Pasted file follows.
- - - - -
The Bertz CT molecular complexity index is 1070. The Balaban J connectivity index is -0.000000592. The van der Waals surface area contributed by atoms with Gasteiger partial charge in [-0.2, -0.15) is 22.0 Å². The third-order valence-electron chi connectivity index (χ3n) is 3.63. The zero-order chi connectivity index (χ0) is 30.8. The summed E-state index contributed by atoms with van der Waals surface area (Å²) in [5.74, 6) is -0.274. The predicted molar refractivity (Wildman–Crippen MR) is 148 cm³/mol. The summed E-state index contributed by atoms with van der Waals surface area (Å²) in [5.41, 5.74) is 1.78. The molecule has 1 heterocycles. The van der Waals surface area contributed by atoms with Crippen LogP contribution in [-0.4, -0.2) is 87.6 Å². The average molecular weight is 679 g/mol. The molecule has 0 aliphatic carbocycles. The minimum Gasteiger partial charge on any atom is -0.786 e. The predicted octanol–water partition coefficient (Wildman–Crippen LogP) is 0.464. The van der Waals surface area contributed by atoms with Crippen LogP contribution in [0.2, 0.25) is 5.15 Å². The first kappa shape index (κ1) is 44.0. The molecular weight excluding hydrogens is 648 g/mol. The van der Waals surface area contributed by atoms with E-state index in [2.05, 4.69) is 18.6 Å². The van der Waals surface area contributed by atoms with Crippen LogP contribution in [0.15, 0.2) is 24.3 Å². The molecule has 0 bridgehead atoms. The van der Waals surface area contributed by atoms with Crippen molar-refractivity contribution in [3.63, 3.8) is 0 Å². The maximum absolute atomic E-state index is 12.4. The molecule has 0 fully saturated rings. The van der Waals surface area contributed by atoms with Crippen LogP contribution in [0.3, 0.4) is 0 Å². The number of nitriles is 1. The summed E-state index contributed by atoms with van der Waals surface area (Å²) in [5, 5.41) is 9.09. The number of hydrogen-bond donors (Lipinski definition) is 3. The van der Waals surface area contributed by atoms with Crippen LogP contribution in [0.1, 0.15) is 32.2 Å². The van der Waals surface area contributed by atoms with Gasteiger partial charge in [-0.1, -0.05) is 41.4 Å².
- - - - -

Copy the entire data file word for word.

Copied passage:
The Bertz CT molecular complexity index is 1070. The Balaban J connectivity index is -0.000000592. The van der Waals surface area contributed by atoms with Gasteiger partial charge in [-0.2, -0.15) is 22.0 Å². The third-order valence-electron chi connectivity index (χ3n) is 3.63. The zero-order chi connectivity index (χ0) is 30.8. The summed E-state index contributed by atoms with van der Waals surface area (Å²) in [5.74, 6) is -0.274. The predicted molar refractivity (Wildman–Crippen MR) is 148 cm³/mol. The summed E-state index contributed by atoms with van der Waals surface area (Å²) in [5.41, 5.74) is 1.78. The molecule has 1 heterocycles. The van der Waals surface area contributed by atoms with Crippen LogP contribution in [-0.4, -0.2) is 87.6 Å². The average molecular weight is 679 g/mol. The molecule has 0 aliphatic carbocycles. The minimum Gasteiger partial charge on any atom is -0.786 e. The predicted octanol–water partition coefficient (Wildman–Crippen LogP) is 0.464. The van der Waals surface area contributed by atoms with Crippen LogP contribution in [0.2, 0.25) is 5.15 Å². The first kappa shape index (κ1) is 44.0. The molecular weight excluding hydrogens is 648 g/mol. The van der Waals surface area contributed by atoms with E-state index in [2.05, 4.69) is 18.6 Å². The van der Waals surface area contributed by atoms with Crippen LogP contribution in [0.15, 0.2) is 24.3 Å². The molecule has 0 bridgehead atoms. The van der Waals surface area contributed by atoms with Crippen molar-refractivity contribution in [3.63, 3.8) is 0 Å². The maximum absolute atomic E-state index is 12.4. The molecule has 0 fully saturated rings. The van der Waals surface area contributed by atoms with Crippen LogP contribution in [0.3, 0.4) is 0 Å². The number of nitriles is 1. The summed E-state index contributed by atoms with van der Waals surface area (Å²) in [5, 5.41) is 9.09. The number of hydrogen-bond donors (Lipinski definition) is 3. The van der Waals surface area contributed by atoms with Crippen LogP contribution in [0.1, 0.15) is 32.2 Å². The van der Waals surface area contributed by atoms with Gasteiger partial charge in [-0.1, -0.05) is 41.4 Å².